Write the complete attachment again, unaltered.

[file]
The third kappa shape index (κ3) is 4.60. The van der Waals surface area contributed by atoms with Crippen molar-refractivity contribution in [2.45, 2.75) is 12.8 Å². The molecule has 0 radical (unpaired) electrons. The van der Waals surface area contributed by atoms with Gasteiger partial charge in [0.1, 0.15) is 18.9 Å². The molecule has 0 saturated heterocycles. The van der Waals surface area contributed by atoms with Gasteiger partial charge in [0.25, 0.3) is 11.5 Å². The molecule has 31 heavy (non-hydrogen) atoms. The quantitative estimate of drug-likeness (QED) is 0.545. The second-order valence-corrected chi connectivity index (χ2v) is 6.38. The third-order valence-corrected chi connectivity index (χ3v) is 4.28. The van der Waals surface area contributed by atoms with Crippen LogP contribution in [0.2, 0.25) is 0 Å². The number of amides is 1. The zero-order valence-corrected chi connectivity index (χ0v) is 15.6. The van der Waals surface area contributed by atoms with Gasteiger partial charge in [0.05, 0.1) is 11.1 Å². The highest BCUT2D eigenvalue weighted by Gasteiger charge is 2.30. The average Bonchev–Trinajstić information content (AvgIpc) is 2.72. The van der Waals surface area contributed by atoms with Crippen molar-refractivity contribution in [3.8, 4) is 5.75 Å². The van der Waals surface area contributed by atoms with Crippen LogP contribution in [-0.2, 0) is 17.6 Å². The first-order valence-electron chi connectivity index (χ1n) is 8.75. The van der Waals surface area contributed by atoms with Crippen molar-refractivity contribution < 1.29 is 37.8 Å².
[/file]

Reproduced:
The third kappa shape index (κ3) is 4.60. The van der Waals surface area contributed by atoms with Crippen molar-refractivity contribution in [2.45, 2.75) is 12.8 Å². The molecule has 0 radical (unpaired) electrons. The van der Waals surface area contributed by atoms with Gasteiger partial charge in [0.1, 0.15) is 18.9 Å². The molecule has 0 saturated heterocycles. The van der Waals surface area contributed by atoms with Gasteiger partial charge in [0.25, 0.3) is 11.5 Å². The molecule has 31 heavy (non-hydrogen) atoms. The quantitative estimate of drug-likeness (QED) is 0.545. The second-order valence-corrected chi connectivity index (χ2v) is 6.38. The third-order valence-corrected chi connectivity index (χ3v) is 4.28. The van der Waals surface area contributed by atoms with Crippen LogP contribution in [0.2, 0.25) is 0 Å². The number of amides is 1. The zero-order valence-corrected chi connectivity index (χ0v) is 15.6. The van der Waals surface area contributed by atoms with Gasteiger partial charge in [0.05, 0.1) is 11.1 Å². The highest BCUT2D eigenvalue weighted by Gasteiger charge is 2.30. The average Bonchev–Trinajstić information content (AvgIpc) is 2.72. The van der Waals surface area contributed by atoms with Crippen molar-refractivity contribution in [3.8, 4) is 5.75 Å². The van der Waals surface area contributed by atoms with Crippen LogP contribution in [-0.2, 0) is 17.6 Å². The first-order valence-electron chi connectivity index (χ1n) is 8.75. The van der Waals surface area contributed by atoms with Crippen molar-refractivity contribution < 1.29 is 37.8 Å².